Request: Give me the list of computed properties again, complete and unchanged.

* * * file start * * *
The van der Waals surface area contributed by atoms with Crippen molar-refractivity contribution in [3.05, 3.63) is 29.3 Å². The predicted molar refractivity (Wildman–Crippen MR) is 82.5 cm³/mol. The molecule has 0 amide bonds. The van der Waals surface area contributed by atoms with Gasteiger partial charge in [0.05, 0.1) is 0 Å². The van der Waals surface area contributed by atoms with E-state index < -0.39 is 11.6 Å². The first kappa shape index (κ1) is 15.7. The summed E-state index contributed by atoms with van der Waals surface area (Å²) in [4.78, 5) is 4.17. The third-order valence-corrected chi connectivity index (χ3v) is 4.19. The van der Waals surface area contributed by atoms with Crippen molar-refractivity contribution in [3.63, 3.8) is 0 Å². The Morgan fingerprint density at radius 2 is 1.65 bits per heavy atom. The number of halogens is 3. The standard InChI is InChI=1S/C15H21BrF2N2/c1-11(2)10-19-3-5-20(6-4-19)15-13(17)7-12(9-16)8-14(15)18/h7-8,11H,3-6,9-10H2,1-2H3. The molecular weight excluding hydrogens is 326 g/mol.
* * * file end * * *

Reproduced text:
The van der Waals surface area contributed by atoms with Crippen molar-refractivity contribution in [3.05, 3.63) is 29.3 Å². The predicted molar refractivity (Wildman–Crippen MR) is 82.5 cm³/mol. The molecule has 0 amide bonds. The van der Waals surface area contributed by atoms with Gasteiger partial charge in [0.05, 0.1) is 0 Å². The van der Waals surface area contributed by atoms with E-state index < -0.39 is 11.6 Å². The first kappa shape index (κ1) is 15.7. The summed E-state index contributed by atoms with van der Waals surface area (Å²) in [4.78, 5) is 4.17. The third-order valence-corrected chi connectivity index (χ3v) is 4.19. The van der Waals surface area contributed by atoms with Crippen molar-refractivity contribution in [3.63, 3.8) is 0 Å². The Morgan fingerprint density at radius 2 is 1.65 bits per heavy atom. The number of halogens is 3. The standard InChI is InChI=1S/C15H21BrF2N2/c1-11(2)10-19-3-5-20(6-4-19)15-13(17)7-12(9-16)8-14(15)18/h7-8,11H,3-6,9-10H2,1-2H3. The molecular weight excluding hydrogens is 326 g/mol.